In the past few years, we, as audiences, have seen all kinds of Indian web series, gang wars in most of which are based out of North India. Take, for instance, the recently-released Aarya, starring Sushmita Sen, which chronicled the lives of families of drug lords in Rajasthan. Well, that made me wonder why the makers are avoiding Aamchi Mumbai until I came across the man who started the revolution with his 1998 film Satya by saying, ‘Mumbai Ka King K Mumbai Ka King Kaun... Bhikhu Mhatre aun... Bhikhu Mhatre’. The very same man – Manoj Bajpayee - has brought back the missing Mumbai flavour in our lives through in an as Sony Liv’s BHONSLE!
Bhonsle is the story of a 60-year-old retired police constable Ganpat Bhonsle, someone who’s alone, very alone and stays in a Mumbai slum with fairly little money. He manages all the daily chores like washing clothes and making food or tea (err, a little bit like a lot of us doing this lockdown) himself. On one hand, while Bhonsle’s service extension request is pending, the locality where he stays is facing a religious conflict between Marathi manus and Biharis. Vilas Dhawle, someone who hates people from Bihar, is the investigating officer of this incident. Well, a woman and her small brother from Bihar turn Bhonsle’s neighbours. The movie revolves around the kind of impact this religious feud has on a person like Bhonsle, who majorly does the speaking with eyes than his mouth.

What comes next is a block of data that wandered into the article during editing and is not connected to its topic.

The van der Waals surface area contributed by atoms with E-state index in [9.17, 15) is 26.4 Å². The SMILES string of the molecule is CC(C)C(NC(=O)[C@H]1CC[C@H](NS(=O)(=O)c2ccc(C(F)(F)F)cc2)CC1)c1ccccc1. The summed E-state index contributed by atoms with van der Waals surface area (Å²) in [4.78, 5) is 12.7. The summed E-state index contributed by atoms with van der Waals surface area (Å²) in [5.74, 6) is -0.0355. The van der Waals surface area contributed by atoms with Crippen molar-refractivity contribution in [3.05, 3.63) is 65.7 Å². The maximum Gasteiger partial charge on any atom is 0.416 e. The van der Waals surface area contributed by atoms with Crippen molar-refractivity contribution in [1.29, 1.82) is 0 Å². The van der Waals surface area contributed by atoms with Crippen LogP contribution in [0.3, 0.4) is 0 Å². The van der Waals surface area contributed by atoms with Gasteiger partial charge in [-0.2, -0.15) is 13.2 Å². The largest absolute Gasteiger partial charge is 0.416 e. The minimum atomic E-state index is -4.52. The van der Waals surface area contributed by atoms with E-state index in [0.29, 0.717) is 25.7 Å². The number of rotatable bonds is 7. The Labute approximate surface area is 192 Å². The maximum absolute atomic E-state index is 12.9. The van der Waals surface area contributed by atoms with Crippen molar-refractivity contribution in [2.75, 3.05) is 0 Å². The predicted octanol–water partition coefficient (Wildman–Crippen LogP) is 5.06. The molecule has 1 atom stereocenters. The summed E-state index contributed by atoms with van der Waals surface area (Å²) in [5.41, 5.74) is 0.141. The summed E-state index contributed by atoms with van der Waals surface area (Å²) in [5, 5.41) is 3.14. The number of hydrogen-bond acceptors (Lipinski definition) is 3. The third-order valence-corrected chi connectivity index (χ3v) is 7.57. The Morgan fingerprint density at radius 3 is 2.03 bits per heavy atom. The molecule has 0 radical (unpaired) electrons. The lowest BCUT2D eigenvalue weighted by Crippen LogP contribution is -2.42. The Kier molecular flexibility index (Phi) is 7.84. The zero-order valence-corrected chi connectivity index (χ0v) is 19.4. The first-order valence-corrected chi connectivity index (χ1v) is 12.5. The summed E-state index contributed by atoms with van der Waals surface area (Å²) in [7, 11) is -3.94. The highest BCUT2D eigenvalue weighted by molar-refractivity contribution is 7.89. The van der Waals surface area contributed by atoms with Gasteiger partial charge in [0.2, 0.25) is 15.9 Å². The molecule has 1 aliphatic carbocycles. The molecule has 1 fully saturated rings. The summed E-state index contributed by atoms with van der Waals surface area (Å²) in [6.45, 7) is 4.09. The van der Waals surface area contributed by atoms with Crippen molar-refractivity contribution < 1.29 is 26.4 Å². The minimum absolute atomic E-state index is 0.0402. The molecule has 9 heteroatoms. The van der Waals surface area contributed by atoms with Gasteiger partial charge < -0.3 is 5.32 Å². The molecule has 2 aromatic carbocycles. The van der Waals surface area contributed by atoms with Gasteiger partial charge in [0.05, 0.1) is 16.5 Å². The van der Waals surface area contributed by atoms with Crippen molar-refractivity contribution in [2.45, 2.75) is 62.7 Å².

Except for a few bigoted insults, there is hardly any beep worthy moment in Bhonsle, which makes it rank low in the beep meter. However, if my review had an empathy meter, it would have all and only dedicated to Bhonsle Kaka.
The film has exceptional performances by both antagonist and the protagonist. Santosh Juvekar, an acclaimed Marathi actor, is so convincing as a petty, small-minded and hate-filled Vilas Dhawle that he will make you loathe him, quite literally. Manoj Bajpayee, on the other side, delivers yet another fine performance as a retired police constable, Ganpat Bhonsle. And, mind you, he will manage to create a tsunami of empathy in you, without heavy dialogues or one-liners. A few may find this film this depressing but I believe it will make the emotional quotient in you a lot richer. Be it both the actors’ top-notch performances, Devashish Makhija’s realistic direction or Jigmet Wangchuk’s unusually brilliant cinematography; everything makes Bhonsle on Sony Live, binge-worthy!
image source: instagram/bajpayee.manoj
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